An employee seeking to pursue claims under Mass. Gen. Laws. ch. 151B,§ 4 is required to file a charge of discrimination with the MCADwithin six months of the occurrence of the discriminatory act. Id. §5. The purpose of this requirement is two fold: (1) to provide the MCADwith an opportunity to investigate and conciliate the claim ofdiscrimination; and (2) to provide notice to the defendant of potentialliability. Cuddyer v. Stop & Shop Supermarket Co., No. SJC-08326, 2001 WL776482, at *6 (Mass. July 12, 2001); accord Carter v. Comm'r ofCorrection, 43 Mass. App. Ct. 212, 217 (1997). This limitations perioddoes not apply, however, "where facts are alleged which indicate that theunlawful conduct complained of is of a continuing nature." Mass. Regs.Code tit. 804, § 1.10(2). This continuing violation" exceptionrecognizes that same claims of discrimination involve a series of relatedevents that have to be viewed in their totality in order to assessadequately their discriminatory nature and impact. Cuddyer, 2001 WL776482, at *6. In Cuddyer, the Supreme Judicial Court articulated theplaintiff's burden in establishing a timely claim of hostile workenvironment as follows:

She must show, within the six-month limitation period, the existence of at least one incident of sexual conduct which, standing alone might not necessarily support her claim, but which substantially relates to earlier incidents of abuse, and substantially contributes to the continuation of a hostile work environment, such that the incident anchors all related incidents, thereby making the entirety of the claim for discriminatory conduct timely.

2001 WL 776482, at *6.

Both College-Town and Cuddyer involved a claim that a supervisorsexually harassed a subordinate. Under Mass. Gen. L. ch. 151B, § 4,an employer is vicariously liable for sexual harassment committed by asupervisor regardless of whether the employer is placed on notice of thediscrimination. College-Town, 400 Mass. at 167. Because this caseinvolves a claim of co-worker sexual harassment, the legal analysis issomewhat different. BJ's argues that because Manna did not file hercharge of discrimination with the MCAD until June 24, 1999, actscommitted by Jenkins before December 24, 1999 are outside the statute oflimitations period. BJ's contends that because Manna knew by at leastSeptember1998 that she was being sexually harassed by Jenkins,5Manna was required to file her MCAD complaint within six months of thattime.6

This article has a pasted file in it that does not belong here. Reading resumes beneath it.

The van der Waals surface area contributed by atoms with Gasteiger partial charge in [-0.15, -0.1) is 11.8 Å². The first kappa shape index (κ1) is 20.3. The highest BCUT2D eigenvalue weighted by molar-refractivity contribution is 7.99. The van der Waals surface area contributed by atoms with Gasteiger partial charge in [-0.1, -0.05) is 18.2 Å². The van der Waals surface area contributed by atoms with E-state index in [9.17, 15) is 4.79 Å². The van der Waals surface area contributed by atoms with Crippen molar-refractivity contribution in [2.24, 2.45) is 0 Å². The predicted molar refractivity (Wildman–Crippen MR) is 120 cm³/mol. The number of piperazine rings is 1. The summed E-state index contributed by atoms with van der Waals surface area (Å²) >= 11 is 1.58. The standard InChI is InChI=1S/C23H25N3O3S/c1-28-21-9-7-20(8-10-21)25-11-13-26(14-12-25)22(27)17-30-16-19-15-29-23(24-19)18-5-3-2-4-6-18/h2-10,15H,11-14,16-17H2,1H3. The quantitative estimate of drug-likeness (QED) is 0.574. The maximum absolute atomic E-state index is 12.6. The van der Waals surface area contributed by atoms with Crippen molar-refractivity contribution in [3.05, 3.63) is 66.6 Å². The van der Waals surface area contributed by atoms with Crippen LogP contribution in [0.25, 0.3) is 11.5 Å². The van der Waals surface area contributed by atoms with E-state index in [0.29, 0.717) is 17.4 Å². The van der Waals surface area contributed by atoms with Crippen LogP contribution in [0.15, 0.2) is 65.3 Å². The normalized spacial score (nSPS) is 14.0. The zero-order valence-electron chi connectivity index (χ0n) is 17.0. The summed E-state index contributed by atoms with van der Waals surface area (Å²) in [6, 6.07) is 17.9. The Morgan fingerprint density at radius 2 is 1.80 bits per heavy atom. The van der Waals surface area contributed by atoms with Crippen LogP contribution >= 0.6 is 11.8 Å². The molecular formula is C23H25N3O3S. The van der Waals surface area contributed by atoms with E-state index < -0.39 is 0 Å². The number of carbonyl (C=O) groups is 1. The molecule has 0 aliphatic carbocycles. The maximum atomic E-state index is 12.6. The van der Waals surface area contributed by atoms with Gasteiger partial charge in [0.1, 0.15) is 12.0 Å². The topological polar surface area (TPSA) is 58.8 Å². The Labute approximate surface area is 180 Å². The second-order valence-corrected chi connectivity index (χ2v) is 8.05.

As stated above, BJ's liability under Mass. Gen. Laws ch. 151B attacheswhen BJ's was notified of the harassment and failed to take adequateremedial action. While there is no MCAD regulation directly on point,Manna had until six months from the date of the alleged unlawful conduct— that is, when BJ's was on notice of Jenkins' harassment andfailed to respond in reasonable fashion — to file her complaintwith the MCAD. Here, the record indicates that Manna notified BJ's ofJenkins' harassment some time in December 1998, and filed her complaintwith the MCAD six months later. While the exact date of notification inDecember is unclear, plaintiff is entitled — and as the SupremeJudicial Court painted out in Cuddyer, should be encouraged — towait a reasonable time for the employer to respond by investigating andremedying the situation before ratcheting up the dispute by filing anMCAD complaint. Defendant has not demonstrated that plaintiff delayedinitiating her suit in an unreasonable way under an objective standard.Cuddyer at *8. BJ's footnotes their argument that plaintiff unreasonablyfailed to avail herself of the corrective opportunities provided by BJ'sbecause she notified the wrong person about her harassment claim inDecember. See Faragher v. City of Boca Raton, 524 U.S. 775, 807-808, 118S.Ct. 2275, 2293 (1998); Burlington Industries, Inc. v. Ellerth,524 U.S. 742, 765, 118 S.Ct. 2257, 2270 (1998). The key issue for statuteof limitations purposes is when the employer was on notice of the claimregardless of whether the employee followed the correct procedures forvoicing or filing a grievance. Whether the so-called Faragher-Ellerthdefense is viable cannot be resolved on this record.


Far the foregoing reasons, BJ's Motion for Partial Summary Judgment(Docket No. 56) is DENIED as to Counts II and W.

1. In her complaint, Manno alleges sexual harassment (Counts I and II)and gender discrimination (Counts IV and V) in violation of Title VII ofthe Civil Rights Act of 1964 and Mass. Gen. Laws. ch. 151B against BJ'sand Jenkins, as well as state law claims against Jenkins for assault andbattery (Count VI), intentional infliction of emotional distress (CountVII), and false imprisonment (Count VIII). Manno also alleges thatJenkins' sexual harassment violated Mass. Gen. Laws ch. 214, § lC(Count III).

2. For example Jenkins denies any sexual harassment and Manno'ssupervisor denies getting any notice of harassment.

3. The record does not indicate when Manno notified Schwehr ofJenkins' harassment.

4. The record does not indicate in what manner Jenkins grabbedManno.

5. After the August 1998 incident, Manna knew Jenkins' conduct was"inappropriate," and after the September 1998 incident, Manna was awarethat Jenkins' conduct constituted sexual harassment.

6. Understandably, BJ's relies on the federal approach to thecontinuing violation" doctrine in construing Massachusetts law. SeeKeeler v. Putnam Fiduciary Trust Co., 238 F.3d 5, 11-12 (1st Cir. 2001)("Absent clearer guidance from Massachusetts courts, we will follow thewell-established Provencher and Sabree [federal] approach in cases likethis one governed by Massachusetts law."). Provencher v. CVS Pharmacy,145 F.3d 5, 14 (1st Cir. 1998). However, in Cuddyer, which was issuedafter oral argument, Massachusetts declined to follow this federalapproach. 2001 WL 776482 at *8.

Back to top